jewel which is, and has been, and shall be embowelled within our unfathomable universe, could compare in worth with the value of one deathless soul, however mean the casket of mortal workmanship may be, in which it is to expand and fructify for the Eden of God's paradise ! No; what then must be their account to God, who have made wreck of one such jewel ? And when, at the coming of our Lord, to claim His own from the treasury of human stewardship, how many among the matrons of our highly favoured country will be found standing at His right hand, and looking round her on the multitude who, whether as servant, or friend, or child, on earth called her “ blessed,” can meekly and joyfully reply, “ Behold, Lord, I and the children whom thou hast given me.” Thy one talent multiplied to five; thy five multiplied to ten ? Or, what will it be to those who, having received largely of God's blessings here, give back none other than life abused ? but must, with that risen life, rather hide the shame of their unfaithfulness by charging it impiously on God ? “ Lord, I knew thee, that thou art an austere man,” and “ I hid thy talent in the earth : Lo, there thou hast that is thine." The answer to both is recorded, where no lie can find a place ! To the one, " Well done, good and faithful servant, enter thou into the joy of thy Lord.” To the other, “ Cast ye the unprofitable servant into outer darkness : there shall be weeping and gnashing of teeth.” “ These shall go away into everlasting punishment; but the righteous into everlasting life.” Yes! God is not mocked.” He is just as He is merciful; true to His promises, whether for wrath or blessing ; and, while He graciously accepts the imperfect services of a sincere disciple, acknowledging, as done to Himself, every effort of Christian philanthropy exerted in behalf of “ the least ” among “ His brethren,"—will not spare one, who, reckless alike of His gifts and His commands, has lived for the service of the “world, the flesh, and the devil.” Oh! this is no language of exaggerated figure no cant of fanaticism to work upon the imaginations of the weak and fearful! It is a picture drawn from the sacred truth of Jehovah's revealed will,-that will, which, “ the same yesterday, to-day, and for ever," can never change in the counsels of Almighty wisdom !

Or, if we reason merely upon the ground of common sense, and venture, for a moment, to bring Almighty thought down to the measure of our thoughts, or God's ways to the low standard of our ways, let us ask, for what purpose are good gifts bestowed ? Would a parent bequeath to a beloved child a legacy of wealth, or endow him with all the advantages of education and power and influence, for the purpose of doing evil ?-of bringing disgrace and ruin on himself and others ? Would it not rather be, to honour that childto make him worthy of his name and his inheritance ? " If ye then, being evil, know how to give good gifts unto your children,” how much more must the rich gifts of our heavenly Father be bestowed for purposes of good, upto the “ sons of men ?But, alas ! how are they, in too many cases, received ? How is wealth disposed of? How is honour honoured ? How is influence exerted ? Go to our prisons- to our penitentiaries—to the factory at Paramatta, and there learn the answer ! there see the fruits, and weep over the histories of wealth abused, of honour dishonoured, of influence accursed! Yes ; go and look upon the dreadful ravages of peace, virtue, and affection --of all the better principles-all the kindlier feelings of hearts once happy in moral worth at least, and see the human wretchedness—the never-ending wretchedness, perhaps, of thousands who, seduced by fair promises, by the allurements of unhallowed pleasures, or betrayed by the yet more cruel, if less offensive wrong of ill requited and deceived affection, must linger out the long residue of a young life in unavailing sorrow and needless remorse, so far as this world's happiness is at stake : for, when woman falls, she falls to rise no more an honoured link of social life. No; the chances are that she sinks yet lower in disgrace and shame ; her seared heart, callous even to the appeals of reason or religion. Or, if not that-if through Divine grace she goes like another Magdalen to weep tears of a contrite spirit at the feet of Him who will never “ break the bruised reed," por bid a penitent “ depart;” still her joy of heart is gone for ever; and though she may, indeed, rise up in peace, believing that her sins though many are forgiven, she must henceforth walk, self.condemned, among ber fellows, an alien from woman's best rights: the praise of humankind her reproach, and their reproach a probe she cannot brook! " Her sorrow is continually before her ;” and did she not, in the meek submission of humble faith, both“ hope and quietly wait for the salvation of the Lord,” life would be to her a burden heavier than she could bear! But, oh! if such be the mournful history of one who still has a hope beyond the grave, which “ maketh not ashamed,"ma portion in the blessed promises of the redeemed, what must be life's evening to her, who is not thus converted from the error of her transgression ?- who, lost to all that woman holds most dear on earth, goes on in her sin, from evil “ to yet deeper guilt, to die at last in her despair ? I could not, if I would, depict her appalling career !--the fearful end of thousands who are thus depraved, and yet even these are born to better hopes,—they were created for a glorious inheritance.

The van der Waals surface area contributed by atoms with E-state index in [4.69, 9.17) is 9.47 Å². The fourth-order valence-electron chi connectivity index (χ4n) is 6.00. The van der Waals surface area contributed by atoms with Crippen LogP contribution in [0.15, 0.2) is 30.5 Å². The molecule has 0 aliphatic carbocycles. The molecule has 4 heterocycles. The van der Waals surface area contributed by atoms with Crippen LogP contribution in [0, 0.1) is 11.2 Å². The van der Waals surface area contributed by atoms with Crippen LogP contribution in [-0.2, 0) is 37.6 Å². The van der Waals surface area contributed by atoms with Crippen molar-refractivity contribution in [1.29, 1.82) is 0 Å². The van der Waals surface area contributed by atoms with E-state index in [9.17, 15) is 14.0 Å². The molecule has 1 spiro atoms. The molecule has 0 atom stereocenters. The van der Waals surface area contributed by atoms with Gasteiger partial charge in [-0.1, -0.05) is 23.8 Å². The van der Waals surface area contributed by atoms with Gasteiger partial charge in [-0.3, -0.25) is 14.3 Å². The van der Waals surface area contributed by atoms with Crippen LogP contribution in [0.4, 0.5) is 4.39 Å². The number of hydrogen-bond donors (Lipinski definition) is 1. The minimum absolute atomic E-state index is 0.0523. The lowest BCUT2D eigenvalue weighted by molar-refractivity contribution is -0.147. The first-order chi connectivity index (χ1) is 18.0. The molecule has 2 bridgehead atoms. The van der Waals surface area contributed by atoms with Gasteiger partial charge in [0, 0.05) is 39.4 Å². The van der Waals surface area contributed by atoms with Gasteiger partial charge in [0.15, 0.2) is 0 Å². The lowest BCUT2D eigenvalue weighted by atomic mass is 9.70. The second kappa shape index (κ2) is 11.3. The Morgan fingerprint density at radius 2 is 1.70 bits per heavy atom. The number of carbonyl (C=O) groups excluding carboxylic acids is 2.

Such, then, are the sorrows arising from the sins of real life; but, for these things, God will surely visit those from whose selfish influence they spring. Yes! “ Woe unto the world because of offences !” and, “ though it be impossible but that offences should come, woe unto him through whom the offence cometh.". Better had it been, “had that man never been born." This is strong language-language which, if spoken by mortal lips to mortal ears, might be censured as “ uncharitable,” as wronging the mercy of a merciful God. But it is God himself who speaks them ! they are words indited by his own spirit, and written by a pen which dared not write a lie. They are words taken from the “ Book of Life,” inspired by the Divine will, as the consummation of Divine wisdom-a wisdom which cannot err, and will not, must not, be doubted or denied. Then tenfold is the woe on him who ventures to do the one, or dares to do the other. Ob ! rather let us listen to them and obey, hear them and believe, and so lay these things to heart, that by the mighty power of “ a still, small voice,” they may “ refrain our feet from every evil way," and enable us meekly to do the will of God in all things, with a conscience void of offence, both towards God and towards man !